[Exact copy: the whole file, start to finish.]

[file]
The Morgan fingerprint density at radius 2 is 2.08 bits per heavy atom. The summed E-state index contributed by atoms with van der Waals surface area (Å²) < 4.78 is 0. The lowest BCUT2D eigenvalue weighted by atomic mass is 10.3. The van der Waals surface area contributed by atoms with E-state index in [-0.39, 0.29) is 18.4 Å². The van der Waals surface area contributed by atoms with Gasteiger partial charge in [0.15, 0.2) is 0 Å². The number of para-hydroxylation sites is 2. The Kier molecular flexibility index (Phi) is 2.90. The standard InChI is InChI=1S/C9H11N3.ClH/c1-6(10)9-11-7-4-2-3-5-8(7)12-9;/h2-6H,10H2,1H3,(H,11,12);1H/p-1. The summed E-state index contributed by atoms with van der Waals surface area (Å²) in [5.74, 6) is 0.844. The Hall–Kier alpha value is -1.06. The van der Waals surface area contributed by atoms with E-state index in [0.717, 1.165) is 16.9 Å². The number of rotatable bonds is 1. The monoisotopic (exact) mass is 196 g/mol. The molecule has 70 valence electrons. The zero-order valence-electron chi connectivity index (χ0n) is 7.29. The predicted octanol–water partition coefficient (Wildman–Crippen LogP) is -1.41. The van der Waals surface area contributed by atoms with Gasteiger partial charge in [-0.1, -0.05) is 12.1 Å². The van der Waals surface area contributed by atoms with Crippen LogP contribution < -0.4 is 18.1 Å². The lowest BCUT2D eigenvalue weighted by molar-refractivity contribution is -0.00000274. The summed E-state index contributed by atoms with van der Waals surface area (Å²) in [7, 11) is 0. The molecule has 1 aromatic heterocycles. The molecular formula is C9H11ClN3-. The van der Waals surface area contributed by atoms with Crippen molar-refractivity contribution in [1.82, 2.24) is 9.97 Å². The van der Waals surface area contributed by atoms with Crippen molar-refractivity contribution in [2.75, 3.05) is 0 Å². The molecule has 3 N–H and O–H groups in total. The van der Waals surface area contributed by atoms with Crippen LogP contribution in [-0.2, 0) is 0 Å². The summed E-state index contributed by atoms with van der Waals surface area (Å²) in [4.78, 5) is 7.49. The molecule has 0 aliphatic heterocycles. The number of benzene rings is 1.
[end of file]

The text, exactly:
The Morgan fingerprint density at radius 2 is 2.08 bits per heavy atom. The summed E-state index contributed by atoms with van der Waals surface area (Å²) < 4.78 is 0. The lowest BCUT2D eigenvalue weighted by atomic mass is 10.3. The van der Waals surface area contributed by atoms with E-state index in [-0.39, 0.29) is 18.4 Å². The van der Waals surface area contributed by atoms with Gasteiger partial charge in [0.15, 0.2) is 0 Å². The number of para-hydroxylation sites is 2. The Kier molecular flexibility index (Phi) is 2.90. The standard InChI is InChI=1S/C9H11N3.ClH/c1-6(10)9-11-7-4-2-3-5-8(7)12-9;/h2-6H,10H2,1H3,(H,11,12);1H/p-1. The summed E-state index contributed by atoms with van der Waals surface area (Å²) in [5.74, 6) is 0.844. The Hall–Kier alpha value is -1.06. The van der Waals surface area contributed by atoms with E-state index in [0.717, 1.165) is 16.9 Å². The number of rotatable bonds is 1. The monoisotopic (exact) mass is 196 g/mol. The molecule has 70 valence electrons. The zero-order valence-electron chi connectivity index (χ0n) is 7.29. The predicted octanol–water partition coefficient (Wildman–Crippen LogP) is -1.41. The van der Waals surface area contributed by atoms with Gasteiger partial charge in [-0.1, -0.05) is 12.1 Å². The van der Waals surface area contributed by atoms with Crippen LogP contribution < -0.4 is 18.1 Å². The lowest BCUT2D eigenvalue weighted by molar-refractivity contribution is -0.00000274. The summed E-state index contributed by atoms with van der Waals surface area (Å²) in [7, 11) is 0. The molecule has 1 aromatic heterocycles. The molecular formula is C9H11ClN3-. The van der Waals surface area contributed by atoms with Crippen molar-refractivity contribution in [1.82, 2.24) is 9.97 Å². The van der Waals surface area contributed by atoms with Crippen molar-refractivity contribution in [2.75, 3.05) is 0 Å². The molecule has 3 N–H and O–H groups in total. The van der Waals surface area contributed by atoms with Crippen LogP contribution in [-0.2, 0) is 0 Å². The summed E-state index contributed by atoms with van der Waals surface area (Å²) in [4.78, 5) is 7.49. The molecule has 0 aliphatic heterocycles. The number of benzene rings is 1.